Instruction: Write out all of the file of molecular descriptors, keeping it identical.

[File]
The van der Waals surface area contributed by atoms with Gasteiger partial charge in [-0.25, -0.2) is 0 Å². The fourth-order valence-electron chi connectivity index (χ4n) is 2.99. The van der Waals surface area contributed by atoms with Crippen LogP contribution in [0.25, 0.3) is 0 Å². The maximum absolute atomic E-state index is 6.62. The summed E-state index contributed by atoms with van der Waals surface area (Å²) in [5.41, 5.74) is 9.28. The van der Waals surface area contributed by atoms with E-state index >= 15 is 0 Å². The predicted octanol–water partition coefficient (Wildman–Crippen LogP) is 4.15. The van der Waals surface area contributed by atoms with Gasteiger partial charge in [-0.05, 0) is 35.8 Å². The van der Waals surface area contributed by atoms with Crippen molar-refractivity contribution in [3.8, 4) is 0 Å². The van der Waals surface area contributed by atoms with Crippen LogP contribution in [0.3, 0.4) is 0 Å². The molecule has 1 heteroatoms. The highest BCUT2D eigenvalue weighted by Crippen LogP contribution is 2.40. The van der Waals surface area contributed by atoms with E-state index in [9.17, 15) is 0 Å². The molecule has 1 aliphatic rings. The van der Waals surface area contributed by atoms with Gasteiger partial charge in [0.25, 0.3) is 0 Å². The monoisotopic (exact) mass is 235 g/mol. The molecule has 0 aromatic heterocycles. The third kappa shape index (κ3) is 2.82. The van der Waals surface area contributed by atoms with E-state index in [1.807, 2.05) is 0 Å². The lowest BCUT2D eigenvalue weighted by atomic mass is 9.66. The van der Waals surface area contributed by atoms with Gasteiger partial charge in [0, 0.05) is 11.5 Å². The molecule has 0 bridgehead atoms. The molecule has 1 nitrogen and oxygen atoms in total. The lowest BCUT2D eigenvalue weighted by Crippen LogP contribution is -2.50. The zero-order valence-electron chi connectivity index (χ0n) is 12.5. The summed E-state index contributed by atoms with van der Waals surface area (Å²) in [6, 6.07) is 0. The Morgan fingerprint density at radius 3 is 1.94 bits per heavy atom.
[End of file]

The van der Waals surface area contributed by atoms with Gasteiger partial charge in [-0.25, -0.2) is 0 Å². The fourth-order valence-electron chi connectivity index (χ4n) is 2.99. The van der Waals surface area contributed by atoms with Crippen LogP contribution in [0.25, 0.3) is 0 Å². The maximum absolute atomic E-state index is 6.62. The summed E-state index contributed by atoms with van der Waals surface area (Å²) in [5.41, 5.74) is 9.28. The van der Waals surface area contributed by atoms with E-state index >= 15 is 0 Å². The predicted octanol–water partition coefficient (Wildman–Crippen LogP) is 4.15. The van der Waals surface area contributed by atoms with Gasteiger partial charge in [-0.05, 0) is 35.8 Å². The van der Waals surface area contributed by atoms with Crippen molar-refractivity contribution in [3.8, 4) is 0 Å². The van der Waals surface area contributed by atoms with Crippen LogP contribution in [0.3, 0.4) is 0 Å². The molecule has 1 heteroatoms. The highest BCUT2D eigenvalue weighted by Crippen LogP contribution is 2.40. The van der Waals surface area contributed by atoms with E-state index in [9.17, 15) is 0 Å². The molecule has 1 aliphatic rings. The van der Waals surface area contributed by atoms with Gasteiger partial charge in [0.25, 0.3) is 0 Å². The monoisotopic (exact) mass is 235 g/mol. The molecule has 0 aromatic heterocycles. The third kappa shape index (κ3) is 2.82. The van der Waals surface area contributed by atoms with E-state index in [1.807, 2.05) is 0 Å². The lowest BCUT2D eigenvalue weighted by atomic mass is 9.66. The van der Waals surface area contributed by atoms with Gasteiger partial charge in [0, 0.05) is 11.5 Å². The molecule has 0 bridgehead atoms. The molecule has 1 nitrogen and oxygen atoms in total. The lowest BCUT2D eigenvalue weighted by Crippen LogP contribution is -2.50. The zero-order valence-electron chi connectivity index (χ0n) is 12.5. The summed E-state index contributed by atoms with van der Waals surface area (Å²) in [6, 6.07) is 0. The Morgan fingerprint density at radius 3 is 1.94 bits per heavy atom.